So it was sad, but not surprising, when last week's news of Ben Blake's death brought not a word of official comment from the stock car sanction (at least, none that I saw) that so greatly benefitted from Blake's healthy journalistic skepticism and wonderful writing skill. I think that's likely because the leaders of IMC have no personal or institutional knowledge of Ben's insightful and important coverage over the decades -- and are so busy counting Tweets and tracking what's Trending so as not to be bothered to learn about Blake's powerful contributions in growing and better educating the NASCAR public. It's yet another example of the humanity being sucked out of the sport and industry and I guarantee you 100 percent the consequences will ultimately be unhappy ones. There will be no reason for Brian France to scratch his head in upcoming years, wondering Why the Bad?, because what's on the horizon if the current dehumanizing road remains traveled is clear right here and now.

Journalism is changing, too, and in many ways that's not a good thing, either. There's too much personalization in the reporting, too much emphasis on getting-it-first rather than getting-it-right,  not enough shoe-leather digging. There are exceptions, of course, but that group is steadily declining.

I knew Ben best, and I'm sure many readers did, via his work in Racer magazine and Speedvision (Speed) .com. He had a natural gift to be able to quickly see past the superficial hype of most stories and concentrate on the underlying substance. For example, we sat in the media center at California Speedway the morning of a Cup race, and Ben was telling me why he questioned the long-term success of NASCAR at that track. This was years before ticket sales fell dramatically. Then we got to talking about the then-new idea of a NASCAR Hall of Fame. Ben was wondering why it was needed, how the concept seemingly came out of nowhere overnight, and that while Charlotte was the logical home there were already plenty of museums and shop tours to suck-up that available pool of fan money. He turned out to be right on both counts.

Another time I came upon him in the garage area at Daytona, a few days before the 500. NASCAR used to post bulletins on the side of its hauler and Ben was looking over the various documents. Something about the distribution of TV money didn't seem right to him. I don't think a big story ever came out of it but the point is Ben was doing his homework and checking out information that was there for any reporter to see, only he was one of the few (maybe the only one) to actually bother. 

Ben wasn't always right. He was deeply affected by Dale Earnhardt's death (Ben wrote Earnhardt's only authorized bio) and told me (and others) he thought it might lead to the end of NASCAR. Just the opposite, NASCAR went on an unprecedented growth run, which in many ways amazed Blake. He was anything but politically correct and would chastize fans who swallowed the NASCAR line whole by referring to them as "goobers."  He took heat for that, as he did for his regular appearances on the Pit Bull panel show, which was canceled for being too politically incorrect (or so many believe.)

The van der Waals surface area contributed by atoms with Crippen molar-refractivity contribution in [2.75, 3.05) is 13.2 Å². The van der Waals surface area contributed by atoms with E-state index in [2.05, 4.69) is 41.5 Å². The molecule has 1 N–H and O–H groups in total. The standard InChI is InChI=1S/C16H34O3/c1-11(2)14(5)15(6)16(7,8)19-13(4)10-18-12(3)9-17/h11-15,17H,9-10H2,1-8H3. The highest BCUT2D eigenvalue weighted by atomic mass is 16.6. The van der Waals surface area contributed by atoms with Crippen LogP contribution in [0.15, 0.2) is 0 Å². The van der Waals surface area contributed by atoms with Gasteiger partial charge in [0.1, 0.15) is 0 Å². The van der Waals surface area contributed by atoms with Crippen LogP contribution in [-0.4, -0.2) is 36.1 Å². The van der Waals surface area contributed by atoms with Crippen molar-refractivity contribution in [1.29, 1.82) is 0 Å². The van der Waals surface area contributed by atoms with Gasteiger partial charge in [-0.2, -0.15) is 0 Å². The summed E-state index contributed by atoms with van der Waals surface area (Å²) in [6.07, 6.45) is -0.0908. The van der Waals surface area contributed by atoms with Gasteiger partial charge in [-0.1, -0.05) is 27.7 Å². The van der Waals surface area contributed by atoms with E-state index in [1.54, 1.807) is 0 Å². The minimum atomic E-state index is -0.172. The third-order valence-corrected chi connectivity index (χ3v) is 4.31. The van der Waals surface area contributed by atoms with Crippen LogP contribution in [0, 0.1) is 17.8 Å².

While Ben was best known for his NASCAR coverage, he was wise about other series, too. I have a great memory of a detailed conversation with him over the fate of CART/Champ Car while enjoying a Ruth's Chris steak in Las Vegas the night before a Cup race.

Blake's passing sadly adds to the list of real old-school journalists we've lost, which includes the likes of Shav Glick, Gerald Martin, Roger Jaynes, Bill Simmons, Joe Dowdall, Beth Tuschak, David Poole, Leon Mandel and Chris Economaki. Yes, each had his/her own style and approach, but all knew how to get at a story and tell it. Al Pearce, thankfully, continues as one of the few of the old-guard still pounding out great -- and meaningful -- copy.

As I wrote on Twitter, NASCAR, its fans, and those who appreciate wonderful writing are poorer today.

Thanks, Ben, for telling it like it was. There are still some of us around who realize how important, and how good, that was for the NASCAR industry. Even though the Powers-That-Be probably didn't/don't understand that. God Bless.

The first Big Test of NASCAR's revamped Chase system produced mixed Business of Racing results. The initial "elimination" event drew a smaller ESPN TV audience than the year before -- Bad News. But at-track attendance at Dover was up. Yet, track President Denis McGlynn told my friend Bill Fleischman of the Philadelphia Daily News he's considering removing more grandstands after the big overbuild of the boom times. A few of McGlynn's quotes were quite revealing. Such as:  "It rubs against the grain to take down sections, but if people are taking shots at us (for smaller crowds) it has to be done." In other words, perception matters. And then there was this: "The race probably didn't live up to its pre-race billing . . ."  That is, NASCAR's hype about super-aggressive driving by those trying to remain in title contention. 

[ more next week . . . ]